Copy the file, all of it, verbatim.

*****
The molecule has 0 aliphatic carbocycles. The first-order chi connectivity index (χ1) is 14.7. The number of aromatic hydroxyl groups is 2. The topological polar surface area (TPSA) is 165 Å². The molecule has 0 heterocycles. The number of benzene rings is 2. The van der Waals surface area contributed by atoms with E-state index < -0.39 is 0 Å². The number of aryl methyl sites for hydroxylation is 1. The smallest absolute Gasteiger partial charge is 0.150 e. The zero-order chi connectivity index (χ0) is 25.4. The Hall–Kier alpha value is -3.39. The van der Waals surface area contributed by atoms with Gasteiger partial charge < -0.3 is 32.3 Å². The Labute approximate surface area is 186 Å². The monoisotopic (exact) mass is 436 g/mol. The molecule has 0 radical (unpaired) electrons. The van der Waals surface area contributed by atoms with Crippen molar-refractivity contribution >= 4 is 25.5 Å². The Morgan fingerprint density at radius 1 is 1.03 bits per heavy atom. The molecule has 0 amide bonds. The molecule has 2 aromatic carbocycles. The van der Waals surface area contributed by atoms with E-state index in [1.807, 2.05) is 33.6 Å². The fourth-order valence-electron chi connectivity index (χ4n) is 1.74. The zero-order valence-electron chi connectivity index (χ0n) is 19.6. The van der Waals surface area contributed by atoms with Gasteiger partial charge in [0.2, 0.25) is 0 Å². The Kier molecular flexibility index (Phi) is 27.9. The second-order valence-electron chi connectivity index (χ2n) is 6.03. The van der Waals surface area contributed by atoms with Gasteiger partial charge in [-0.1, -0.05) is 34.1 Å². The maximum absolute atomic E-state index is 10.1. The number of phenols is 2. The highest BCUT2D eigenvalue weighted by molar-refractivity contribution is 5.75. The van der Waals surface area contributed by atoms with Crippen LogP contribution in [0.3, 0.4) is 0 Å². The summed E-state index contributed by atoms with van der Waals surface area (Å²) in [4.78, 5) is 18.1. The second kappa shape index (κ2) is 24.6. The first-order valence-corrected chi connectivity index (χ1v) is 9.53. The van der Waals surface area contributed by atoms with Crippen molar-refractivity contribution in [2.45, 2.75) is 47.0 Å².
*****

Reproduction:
The molecule has 0 aliphatic carbocycles. The first-order chi connectivity index (χ1) is 14.7. The number of aromatic hydroxyl groups is 2. The topological polar surface area (TPSA) is 165 Å². The molecule has 0 heterocycles. The number of benzene rings is 2. The van der Waals surface area contributed by atoms with E-state index < -0.39 is 0 Å². The number of aryl methyl sites for hydroxylation is 1. The smallest absolute Gasteiger partial charge is 0.150 e. The zero-order chi connectivity index (χ0) is 25.4. The Hall–Kier alpha value is -3.39. The van der Waals surface area contributed by atoms with Gasteiger partial charge < -0.3 is 32.3 Å². The Labute approximate surface area is 186 Å². The monoisotopic (exact) mass is 436 g/mol. The molecule has 0 radical (unpaired) electrons. The van der Waals surface area contributed by atoms with Crippen molar-refractivity contribution >= 4 is 25.5 Å². The Morgan fingerprint density at radius 1 is 1.03 bits per heavy atom. The molecule has 0 amide bonds. The molecule has 2 aromatic carbocycles. The van der Waals surface area contributed by atoms with E-state index in [1.807, 2.05) is 33.6 Å². The fourth-order valence-electron chi connectivity index (χ4n) is 1.74. The zero-order valence-electron chi connectivity index (χ0n) is 19.6. The van der Waals surface area contributed by atoms with Gasteiger partial charge in [0.2, 0.25) is 0 Å². The Kier molecular flexibility index (Phi) is 27.9. The second-order valence-electron chi connectivity index (χ2n) is 6.03. The van der Waals surface area contributed by atoms with Gasteiger partial charge in [-0.1, -0.05) is 34.1 Å². The maximum absolute atomic E-state index is 10.1. The number of phenols is 2. The highest BCUT2D eigenvalue weighted by molar-refractivity contribution is 5.75. The van der Waals surface area contributed by atoms with Crippen LogP contribution in [0.3, 0.4) is 0 Å². The summed E-state index contributed by atoms with van der Waals surface area (Å²) in [4.78, 5) is 18.1. The second kappa shape index (κ2) is 24.6. The first-order valence-corrected chi connectivity index (χ1v) is 9.53. The van der Waals surface area contributed by atoms with Crippen molar-refractivity contribution in [2.45, 2.75) is 47.0 Å².